geographic ranges. The smaller the range of a species, the more it contributes to the

     endemism score. 

   In this summary, a threshold value of 2% was used. This means that compared to the rest

   of the country, the families listed in the summary may have a significant focus of diversity

   here, because all or part of the region has richness or endemism scores within the top 2% of

   areas in Australia.

 • A count of the number of species which have more than 50% of their recorded range

   within the region. If a species shows a value of 100% it indicates its distribution is restricted

   to that particular region as all the available records are in that region.

Page 2 of  58

Biodiversity summary for Avon WA

21-Jan-11


This section shows species which may be significant for biodiversity management in the region 

because:


 • they are listed in the EPBC Act as critically endangered, endangered, vulnerable, or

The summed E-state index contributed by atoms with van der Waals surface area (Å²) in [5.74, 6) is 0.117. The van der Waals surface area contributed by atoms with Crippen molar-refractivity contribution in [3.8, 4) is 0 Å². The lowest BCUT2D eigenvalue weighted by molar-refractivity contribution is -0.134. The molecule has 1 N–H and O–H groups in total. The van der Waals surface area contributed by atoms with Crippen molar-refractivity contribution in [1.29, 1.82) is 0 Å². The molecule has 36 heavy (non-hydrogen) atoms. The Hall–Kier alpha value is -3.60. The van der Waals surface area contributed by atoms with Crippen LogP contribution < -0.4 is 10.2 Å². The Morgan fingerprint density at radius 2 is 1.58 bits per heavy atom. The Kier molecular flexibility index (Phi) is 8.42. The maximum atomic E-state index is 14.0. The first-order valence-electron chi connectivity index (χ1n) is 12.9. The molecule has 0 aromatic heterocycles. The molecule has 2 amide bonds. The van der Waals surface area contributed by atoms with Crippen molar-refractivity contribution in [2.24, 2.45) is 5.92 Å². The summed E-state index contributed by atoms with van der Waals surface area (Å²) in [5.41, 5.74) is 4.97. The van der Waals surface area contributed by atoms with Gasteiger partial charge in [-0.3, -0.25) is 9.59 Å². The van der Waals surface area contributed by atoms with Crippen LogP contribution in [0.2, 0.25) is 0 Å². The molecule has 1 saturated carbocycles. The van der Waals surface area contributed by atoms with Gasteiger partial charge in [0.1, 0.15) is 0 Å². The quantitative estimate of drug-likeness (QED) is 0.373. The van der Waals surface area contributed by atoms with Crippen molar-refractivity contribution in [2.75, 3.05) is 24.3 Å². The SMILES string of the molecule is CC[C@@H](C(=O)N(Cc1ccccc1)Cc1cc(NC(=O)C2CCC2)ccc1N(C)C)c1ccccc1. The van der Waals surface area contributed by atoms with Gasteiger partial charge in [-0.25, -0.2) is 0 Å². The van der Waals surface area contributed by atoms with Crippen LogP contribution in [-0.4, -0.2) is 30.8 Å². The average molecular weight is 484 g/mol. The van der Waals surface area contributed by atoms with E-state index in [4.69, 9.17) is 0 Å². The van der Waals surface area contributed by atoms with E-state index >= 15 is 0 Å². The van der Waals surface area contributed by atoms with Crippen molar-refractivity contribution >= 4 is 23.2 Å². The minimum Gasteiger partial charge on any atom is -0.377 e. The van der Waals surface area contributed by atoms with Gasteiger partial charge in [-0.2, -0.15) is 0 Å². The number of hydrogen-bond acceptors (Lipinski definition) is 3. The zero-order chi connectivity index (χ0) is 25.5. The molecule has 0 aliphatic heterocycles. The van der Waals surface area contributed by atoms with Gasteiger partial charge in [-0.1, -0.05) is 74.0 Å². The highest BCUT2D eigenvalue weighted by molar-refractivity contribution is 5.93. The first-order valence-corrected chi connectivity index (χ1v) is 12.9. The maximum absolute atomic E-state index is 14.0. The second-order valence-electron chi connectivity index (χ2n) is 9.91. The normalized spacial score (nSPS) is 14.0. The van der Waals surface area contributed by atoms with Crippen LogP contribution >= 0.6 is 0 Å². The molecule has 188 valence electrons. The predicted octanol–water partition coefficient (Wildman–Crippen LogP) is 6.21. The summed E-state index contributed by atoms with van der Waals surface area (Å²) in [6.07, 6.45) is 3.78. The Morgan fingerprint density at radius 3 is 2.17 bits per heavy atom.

conservation dependent;

 • their distribution lies entirely or primarily within the region.

For each plant or animal family listed, this section also gives the total number of species in the 

country, and how many of them are found in the region.

  

Note that this list covers species in the families listed in Appendix 1.



Many species found in the region will not be listed because they don’t meet either of the two 

criteria above. The aim of providing a selected species list is to narrow the view from a very 

large number of species, to those which may be a focus of conservation activity in the region.